I’m going to share it here, with the caveat that the measurements are far from exact, and I kind of play it by ear until I get the batter I want. I paid attention this morning to what I was doing as  I made them so this is as close to a verifiable recipe as I’ve come yet. Here’s what you need:

wp-1470140262362.jpg

  •  1 very ripe banana
  • 2 eggs
  • 1 tablespoon melted coconut oil (plus more for the griddle)
  • 1/2 teaspoon vanilla
  • 2 to 2 1/2 tablespoons coconut flour
  • 1/2 tablespoon of baking powder
  • roughly 1 tablespoon coconut or almond milk (to loosen batter if needed).

Set griddle for 350. Mash the banana very well, and then whisk in the eggs, vanilla, and coconut oil. Mix the coconut flour and baking powder together, and then whisk in to the wet ingredients. If you’ve worked with coconut flour before you know it is full of fiber and therefore very absorbent. Don’t worry. The proportion of wet to dry is spot on here.

Pour coconut oil onto hot griddle and spoon batter to make pancakes no more than three inches.

wp-1470140283521.jpg

These pancakes are extremely delicate, making flipping a particular challenge in they are too big. In fact, I found that a typical spatula is not the optimal tool for flipping them. I use an icing spreader like this one, which is thin enough to slide underneath the hot cakes so that they don’t break apart while being flipped. Cook for at least 3-4 full minutes before flipping. Don’t worry, they will be beautiful:

wp-1470140376526.jpg

If you want, you can top ’em with maple syrup but the combined sweetness of the banana and the coconut flour is more than enough. The texture isn’t identical to traditional pancakes, but it’s close enough that you won’t miss the wheat. Trust me.

Enjoy!

Creative Miscellany: Quaint Country Photos

I am not much of a photographer, but when I get in the mood for it, the camera is with me every where I go.

We recently spent a few days in the country. I mean the real country, not the outskirts of suburbia where people have a couple acres, a few chickens and a garden box. I don’t mean to denigrate that lifestyle (I’ll take it over this concrete jungle), but when you spend some time in the real back woods, you see the difference in ways you wouldn’t otherwise.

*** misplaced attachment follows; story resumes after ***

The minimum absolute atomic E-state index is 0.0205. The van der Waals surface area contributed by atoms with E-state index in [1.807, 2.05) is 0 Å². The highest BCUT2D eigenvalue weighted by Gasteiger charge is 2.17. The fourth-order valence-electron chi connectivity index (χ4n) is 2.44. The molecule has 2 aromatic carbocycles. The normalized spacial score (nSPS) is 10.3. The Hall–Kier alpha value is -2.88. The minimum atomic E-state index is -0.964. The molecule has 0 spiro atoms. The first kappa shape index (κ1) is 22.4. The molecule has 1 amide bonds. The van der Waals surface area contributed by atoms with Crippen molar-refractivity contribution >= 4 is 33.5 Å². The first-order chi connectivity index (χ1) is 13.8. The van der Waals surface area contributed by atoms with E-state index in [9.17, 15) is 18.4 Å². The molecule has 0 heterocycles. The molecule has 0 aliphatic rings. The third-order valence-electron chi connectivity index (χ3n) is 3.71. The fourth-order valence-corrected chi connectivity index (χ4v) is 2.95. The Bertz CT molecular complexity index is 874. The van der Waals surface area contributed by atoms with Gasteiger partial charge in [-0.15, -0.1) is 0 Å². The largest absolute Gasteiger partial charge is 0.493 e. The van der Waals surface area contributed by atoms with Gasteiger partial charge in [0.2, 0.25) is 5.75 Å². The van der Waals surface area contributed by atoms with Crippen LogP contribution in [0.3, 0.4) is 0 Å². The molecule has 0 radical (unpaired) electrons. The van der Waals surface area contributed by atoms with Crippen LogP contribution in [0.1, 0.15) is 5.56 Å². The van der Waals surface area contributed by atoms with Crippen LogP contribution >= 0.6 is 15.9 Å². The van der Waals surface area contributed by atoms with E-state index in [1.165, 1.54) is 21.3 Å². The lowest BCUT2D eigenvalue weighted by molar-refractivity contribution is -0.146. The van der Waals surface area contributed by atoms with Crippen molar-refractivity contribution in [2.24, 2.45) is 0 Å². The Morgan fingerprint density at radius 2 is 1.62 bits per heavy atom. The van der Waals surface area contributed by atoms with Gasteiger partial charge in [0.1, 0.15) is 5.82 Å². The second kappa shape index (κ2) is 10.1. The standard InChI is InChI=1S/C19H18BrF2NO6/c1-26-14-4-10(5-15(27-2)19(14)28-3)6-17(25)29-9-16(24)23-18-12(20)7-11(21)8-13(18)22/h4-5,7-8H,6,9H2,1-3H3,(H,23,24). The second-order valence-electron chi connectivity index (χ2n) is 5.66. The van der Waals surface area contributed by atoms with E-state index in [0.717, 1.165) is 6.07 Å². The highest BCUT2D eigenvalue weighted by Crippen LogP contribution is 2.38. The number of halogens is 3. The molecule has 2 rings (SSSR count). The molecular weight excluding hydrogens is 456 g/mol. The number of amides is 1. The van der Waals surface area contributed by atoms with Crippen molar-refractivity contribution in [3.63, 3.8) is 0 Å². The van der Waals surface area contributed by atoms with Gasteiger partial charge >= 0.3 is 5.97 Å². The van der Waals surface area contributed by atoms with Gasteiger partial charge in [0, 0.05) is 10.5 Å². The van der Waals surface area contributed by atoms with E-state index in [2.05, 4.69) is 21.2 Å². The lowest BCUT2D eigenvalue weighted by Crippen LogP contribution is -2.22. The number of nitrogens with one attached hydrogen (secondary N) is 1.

Anyways, while there I couldn’t help but find myself taking pictures of the scenery before our return to real life of suburban sprawl. There’s plenty I love about our life, but the difference between roosters, goats, and crickets in the morning compared to car doors, garbage trucks, and planes flying overhead is pretty startling.

mom phone 185
Hand made by my uncle (in-law), as was the cabin we stayed in

Going outside in the early AM to calm, quiet, and a breeze rustling the trees is pretty exhilarating.

mom phone 156

mom phone 183

Little touches outside the front door to remind you of the glory of God give me the warm fuzzies:

mom phone 180

The decor in our house is pretty contemporary, but I loved this lamp:

mom phone 177

Spending a few days in a log cabin, built by the hands of a loved one, with wood from trees he cut and harvested-with his wife!- made it all the more special:

mom phone 197

mom phone 178

mom phone 164

It was sublime really, but there still is no place like home, and the very next evening after we arrived home my husband pulled over to the side of the road to snap this picture of the dusk sunset:

stormy sunset

 

These are truly times which try men’s souls, to borrow from Thomas Paine. Nevertheless, there is always beauty to be found for those who dare to look.There is always something to be thankful for.

 Finally… whatever things are true, whatever things are noble, whatever things are just, whatever things are pure, whatever things are lovely, whatever things are of good report, if there is any virtue and if there is anything praiseworthy—meditate on these things. ~Philippians 4:8